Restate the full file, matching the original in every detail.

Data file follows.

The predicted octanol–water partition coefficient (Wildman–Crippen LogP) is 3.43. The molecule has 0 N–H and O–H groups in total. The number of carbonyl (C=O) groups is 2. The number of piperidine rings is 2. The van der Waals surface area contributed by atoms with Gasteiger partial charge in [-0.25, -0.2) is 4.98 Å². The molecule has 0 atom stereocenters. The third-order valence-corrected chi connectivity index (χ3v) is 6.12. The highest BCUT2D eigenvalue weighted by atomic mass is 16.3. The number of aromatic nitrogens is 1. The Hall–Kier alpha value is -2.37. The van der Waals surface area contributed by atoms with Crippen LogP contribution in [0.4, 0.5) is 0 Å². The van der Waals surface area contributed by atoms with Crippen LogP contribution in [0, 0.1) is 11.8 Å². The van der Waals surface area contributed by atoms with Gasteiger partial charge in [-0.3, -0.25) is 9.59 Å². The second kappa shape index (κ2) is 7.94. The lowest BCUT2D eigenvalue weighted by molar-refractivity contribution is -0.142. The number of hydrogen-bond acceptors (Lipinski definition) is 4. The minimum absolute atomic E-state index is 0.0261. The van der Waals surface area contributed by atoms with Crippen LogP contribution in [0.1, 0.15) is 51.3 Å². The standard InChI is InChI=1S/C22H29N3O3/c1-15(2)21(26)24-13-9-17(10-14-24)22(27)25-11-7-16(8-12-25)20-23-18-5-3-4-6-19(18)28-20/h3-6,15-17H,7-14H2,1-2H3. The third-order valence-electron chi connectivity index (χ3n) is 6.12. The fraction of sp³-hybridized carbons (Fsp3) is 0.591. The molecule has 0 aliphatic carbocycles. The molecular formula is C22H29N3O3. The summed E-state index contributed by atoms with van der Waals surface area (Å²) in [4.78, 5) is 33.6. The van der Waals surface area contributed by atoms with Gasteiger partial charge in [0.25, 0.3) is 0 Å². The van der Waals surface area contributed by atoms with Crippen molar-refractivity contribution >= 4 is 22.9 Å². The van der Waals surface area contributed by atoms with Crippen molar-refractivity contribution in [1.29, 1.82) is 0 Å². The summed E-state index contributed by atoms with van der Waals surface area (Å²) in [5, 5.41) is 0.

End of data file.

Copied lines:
The predicted octanol–water partition coefficient (Wildman–Crippen LogP) is 3.43. The molecule has 0 N–H and O–H groups in total. The number of carbonyl (C=O) groups is 2. The number of piperidine rings is 2. The van der Waals surface area contributed by atoms with Gasteiger partial charge in [-0.25, -0.2) is 4.98 Å². The molecule has 0 atom stereocenters. The third-order valence-corrected chi connectivity index (χ3v) is 6.12. The highest BCUT2D eigenvalue weighted by atomic mass is 16.3. The number of aromatic nitrogens is 1. The Hall–Kier alpha value is -2.37. The van der Waals surface area contributed by atoms with Crippen LogP contribution in [0.4, 0.5) is 0 Å². The van der Waals surface area contributed by atoms with Crippen LogP contribution in [0, 0.1) is 11.8 Å². The van der Waals surface area contributed by atoms with Gasteiger partial charge in [-0.3, -0.25) is 9.59 Å². The second kappa shape index (κ2) is 7.94. The lowest BCUT2D eigenvalue weighted by molar-refractivity contribution is -0.142. The number of hydrogen-bond acceptors (Lipinski definition) is 4. The minimum absolute atomic E-state index is 0.0261. The van der Waals surface area contributed by atoms with Crippen LogP contribution in [0.1, 0.15) is 51.3 Å². The standard InChI is InChI=1S/C22H29N3O3/c1-15(2)21(26)24-13-9-17(10-14-24)22(27)25-11-7-16(8-12-25)20-23-18-5-3-4-6-19(18)28-20/h3-6,15-17H,7-14H2,1-2H3. The third-order valence-electron chi connectivity index (χ3n) is 6.12. The fraction of sp³-hybridized carbons (Fsp3) is 0.591. The molecule has 0 aliphatic carbocycles. The molecular formula is C22H29N3O3. The summed E-state index contributed by atoms with van der Waals surface area (Å²) in [4.78, 5) is 33.6. The van der Waals surface area contributed by atoms with Gasteiger partial charge in [0.25, 0.3) is 0 Å². The van der Waals surface area contributed by atoms with Crippen molar-refractivity contribution >= 4 is 22.9 Å². The van der Waals surface area contributed by atoms with Crippen molar-refractivity contribution in [1.29, 1.82) is 0 Å². The summed E-state index contributed by atoms with van der Waals surface area (Å²) in [5, 5.41) is 0.